Most intermediate to high-end optics use BaK-4 or BK-7 glass Porro or Roof prisms. Both types were created by German optical glass manufacturer, Schott AG. BaK-4 is a glass designation that represents BaritleichKron (German for “Barium Crown”). It has a higher refractive index than BK-7 glass, meaning more light from the periphery of the field of view gets through the prisms and reaches the eyepieces. This brightens the edge of the field while leaving the middle intact.
BK-7 is generally considered “cheaper” and less desirable than BaK-4, but it’s actually better in some applications such as astrophotography.
When it comes to magnification, monocular and binos are on a level playing field. After all, a monocular is just one half of a set of binoculars. But there are some effects of looking at magnified objects with just a singular view tube.
Using a monocular for extended viewing purposes places a lot more strain on your eyes than a set of binos would. With one eye’s vision magnified and the other not, your eyes will quickly grow tired when looking through a monocular.
That’s why a monocular is best suited for quick glimpses and not full-on observation.
There’s no denying the edge that binoculars have when it comes to the field of view. The twin viewing tubes allow for a wider range of vision. But that gives the monocular a very particular edge in night vision situations.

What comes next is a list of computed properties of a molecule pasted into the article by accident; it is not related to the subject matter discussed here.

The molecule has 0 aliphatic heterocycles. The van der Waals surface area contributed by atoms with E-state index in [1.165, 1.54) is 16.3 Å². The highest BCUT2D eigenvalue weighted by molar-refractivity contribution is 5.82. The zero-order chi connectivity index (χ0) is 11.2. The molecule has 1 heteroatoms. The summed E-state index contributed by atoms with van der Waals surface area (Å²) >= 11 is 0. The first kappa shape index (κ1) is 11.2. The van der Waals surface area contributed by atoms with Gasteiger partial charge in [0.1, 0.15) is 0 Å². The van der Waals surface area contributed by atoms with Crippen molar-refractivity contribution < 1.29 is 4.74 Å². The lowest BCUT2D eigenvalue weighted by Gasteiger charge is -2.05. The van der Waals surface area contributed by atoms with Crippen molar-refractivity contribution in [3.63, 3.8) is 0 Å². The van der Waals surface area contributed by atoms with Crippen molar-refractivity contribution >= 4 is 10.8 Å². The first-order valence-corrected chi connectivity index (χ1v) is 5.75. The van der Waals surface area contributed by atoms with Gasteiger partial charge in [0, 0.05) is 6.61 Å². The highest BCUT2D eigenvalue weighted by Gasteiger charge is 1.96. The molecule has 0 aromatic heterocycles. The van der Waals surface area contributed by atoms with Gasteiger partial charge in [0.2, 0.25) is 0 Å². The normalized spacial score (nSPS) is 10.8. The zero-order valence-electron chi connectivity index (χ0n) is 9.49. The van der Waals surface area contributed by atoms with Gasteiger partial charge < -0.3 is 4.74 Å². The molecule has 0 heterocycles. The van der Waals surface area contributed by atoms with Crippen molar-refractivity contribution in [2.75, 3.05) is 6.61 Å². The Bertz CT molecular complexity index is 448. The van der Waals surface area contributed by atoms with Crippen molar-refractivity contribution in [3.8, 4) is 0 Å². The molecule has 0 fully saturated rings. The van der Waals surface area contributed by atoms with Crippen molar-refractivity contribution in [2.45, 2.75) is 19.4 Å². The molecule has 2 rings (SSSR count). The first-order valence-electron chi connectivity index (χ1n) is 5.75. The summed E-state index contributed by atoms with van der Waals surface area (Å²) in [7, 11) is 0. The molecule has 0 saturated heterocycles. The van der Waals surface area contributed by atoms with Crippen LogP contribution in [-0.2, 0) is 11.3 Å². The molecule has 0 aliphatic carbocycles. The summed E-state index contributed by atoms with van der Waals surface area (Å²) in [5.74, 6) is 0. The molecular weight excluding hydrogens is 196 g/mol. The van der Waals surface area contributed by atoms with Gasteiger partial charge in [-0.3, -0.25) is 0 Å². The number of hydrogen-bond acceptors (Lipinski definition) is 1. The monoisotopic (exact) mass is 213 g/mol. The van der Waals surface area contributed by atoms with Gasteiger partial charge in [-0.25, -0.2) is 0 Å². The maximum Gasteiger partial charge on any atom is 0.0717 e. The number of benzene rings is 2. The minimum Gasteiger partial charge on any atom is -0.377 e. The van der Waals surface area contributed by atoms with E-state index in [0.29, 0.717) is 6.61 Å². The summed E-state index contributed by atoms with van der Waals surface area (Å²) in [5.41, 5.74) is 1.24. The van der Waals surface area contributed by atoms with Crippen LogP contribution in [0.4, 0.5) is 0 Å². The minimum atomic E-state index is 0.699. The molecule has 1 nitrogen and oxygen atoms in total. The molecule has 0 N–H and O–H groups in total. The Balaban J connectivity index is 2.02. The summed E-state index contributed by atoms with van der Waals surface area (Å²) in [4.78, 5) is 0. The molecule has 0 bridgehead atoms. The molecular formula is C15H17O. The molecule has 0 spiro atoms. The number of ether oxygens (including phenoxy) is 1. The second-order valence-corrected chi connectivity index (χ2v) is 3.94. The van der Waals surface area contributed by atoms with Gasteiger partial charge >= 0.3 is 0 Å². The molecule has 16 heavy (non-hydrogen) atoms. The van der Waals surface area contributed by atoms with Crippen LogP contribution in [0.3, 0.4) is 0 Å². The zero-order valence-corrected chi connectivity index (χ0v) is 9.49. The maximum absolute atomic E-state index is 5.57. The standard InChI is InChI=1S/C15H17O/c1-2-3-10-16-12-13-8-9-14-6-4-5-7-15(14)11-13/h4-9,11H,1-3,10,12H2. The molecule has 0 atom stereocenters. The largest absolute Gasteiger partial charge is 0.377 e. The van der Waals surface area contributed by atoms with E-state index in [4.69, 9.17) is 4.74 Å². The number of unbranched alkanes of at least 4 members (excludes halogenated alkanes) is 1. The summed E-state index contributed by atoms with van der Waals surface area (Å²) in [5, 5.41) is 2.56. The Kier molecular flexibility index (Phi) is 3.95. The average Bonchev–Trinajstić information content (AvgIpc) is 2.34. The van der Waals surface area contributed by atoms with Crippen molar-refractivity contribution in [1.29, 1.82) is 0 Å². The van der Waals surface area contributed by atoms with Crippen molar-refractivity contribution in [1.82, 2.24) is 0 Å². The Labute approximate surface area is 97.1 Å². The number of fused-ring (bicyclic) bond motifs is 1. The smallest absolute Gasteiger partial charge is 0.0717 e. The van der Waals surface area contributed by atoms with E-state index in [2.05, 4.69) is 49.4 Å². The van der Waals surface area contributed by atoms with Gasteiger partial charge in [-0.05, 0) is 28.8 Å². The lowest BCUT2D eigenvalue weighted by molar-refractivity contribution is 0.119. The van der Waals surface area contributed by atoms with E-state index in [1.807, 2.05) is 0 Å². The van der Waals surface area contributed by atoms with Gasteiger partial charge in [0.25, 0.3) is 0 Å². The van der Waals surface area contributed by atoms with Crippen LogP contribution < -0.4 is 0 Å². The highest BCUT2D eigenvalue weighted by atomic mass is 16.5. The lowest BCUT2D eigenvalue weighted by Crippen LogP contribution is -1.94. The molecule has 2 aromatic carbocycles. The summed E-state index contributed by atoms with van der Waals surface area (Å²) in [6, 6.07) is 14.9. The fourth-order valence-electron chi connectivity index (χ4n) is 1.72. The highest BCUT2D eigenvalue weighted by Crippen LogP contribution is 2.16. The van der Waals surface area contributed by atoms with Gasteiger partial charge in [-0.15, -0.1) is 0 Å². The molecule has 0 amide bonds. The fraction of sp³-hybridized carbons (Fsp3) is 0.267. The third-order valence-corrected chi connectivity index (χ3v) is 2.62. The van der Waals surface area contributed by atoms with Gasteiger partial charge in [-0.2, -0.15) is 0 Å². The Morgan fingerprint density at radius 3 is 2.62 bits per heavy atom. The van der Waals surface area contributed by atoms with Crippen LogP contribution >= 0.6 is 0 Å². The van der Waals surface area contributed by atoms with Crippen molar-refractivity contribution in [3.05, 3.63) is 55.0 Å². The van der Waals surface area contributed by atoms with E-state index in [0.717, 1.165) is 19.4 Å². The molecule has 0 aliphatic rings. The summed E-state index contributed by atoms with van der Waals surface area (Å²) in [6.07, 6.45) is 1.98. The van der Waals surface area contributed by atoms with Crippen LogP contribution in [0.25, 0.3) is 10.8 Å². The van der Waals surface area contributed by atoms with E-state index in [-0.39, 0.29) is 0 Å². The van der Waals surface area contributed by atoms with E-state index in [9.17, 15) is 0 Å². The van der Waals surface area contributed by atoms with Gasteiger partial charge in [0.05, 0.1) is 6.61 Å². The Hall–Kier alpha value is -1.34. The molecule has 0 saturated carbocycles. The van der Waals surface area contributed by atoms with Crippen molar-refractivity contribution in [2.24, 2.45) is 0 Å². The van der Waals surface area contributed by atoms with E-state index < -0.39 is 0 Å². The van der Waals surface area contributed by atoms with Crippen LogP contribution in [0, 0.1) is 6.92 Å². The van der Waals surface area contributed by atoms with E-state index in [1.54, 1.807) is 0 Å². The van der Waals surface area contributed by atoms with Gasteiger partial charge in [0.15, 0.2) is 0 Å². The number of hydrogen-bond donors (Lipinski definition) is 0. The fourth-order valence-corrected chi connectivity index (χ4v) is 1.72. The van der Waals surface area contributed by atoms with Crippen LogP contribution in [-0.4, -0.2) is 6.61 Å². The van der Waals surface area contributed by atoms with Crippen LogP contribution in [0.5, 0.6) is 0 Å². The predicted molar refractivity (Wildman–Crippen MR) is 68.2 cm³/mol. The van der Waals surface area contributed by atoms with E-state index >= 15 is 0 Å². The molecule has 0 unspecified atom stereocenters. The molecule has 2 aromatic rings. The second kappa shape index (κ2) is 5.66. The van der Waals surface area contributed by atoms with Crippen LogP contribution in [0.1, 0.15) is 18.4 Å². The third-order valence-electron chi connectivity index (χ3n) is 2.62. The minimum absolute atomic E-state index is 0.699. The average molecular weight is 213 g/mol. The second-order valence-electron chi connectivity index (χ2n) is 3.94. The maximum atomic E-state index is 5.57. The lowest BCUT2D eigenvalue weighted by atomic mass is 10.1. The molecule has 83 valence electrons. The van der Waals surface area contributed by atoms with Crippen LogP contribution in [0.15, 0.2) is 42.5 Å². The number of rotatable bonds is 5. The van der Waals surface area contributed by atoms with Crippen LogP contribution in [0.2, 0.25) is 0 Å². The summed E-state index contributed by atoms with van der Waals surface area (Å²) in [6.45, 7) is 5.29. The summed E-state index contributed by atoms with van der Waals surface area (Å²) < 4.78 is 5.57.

By only using one eye for night vision operations, you won’t ruin your natural night sight completely. And your eye that’s using the night vision monocular will be able to readjust to the dark much faster than if night vision binos are used.
Monoculars have roughly the same field of view as telescopes. Whereas binoculars give you a wide angle viewing experience, monoculars have what’s known as “true field of view”. Because monoculars are used for precision spotting of targets, their field of view is less of a concern. In fact, the less field of view, the better.
Let’s compare how a set of quality binoculars stands up to the same criteria as the monocular above.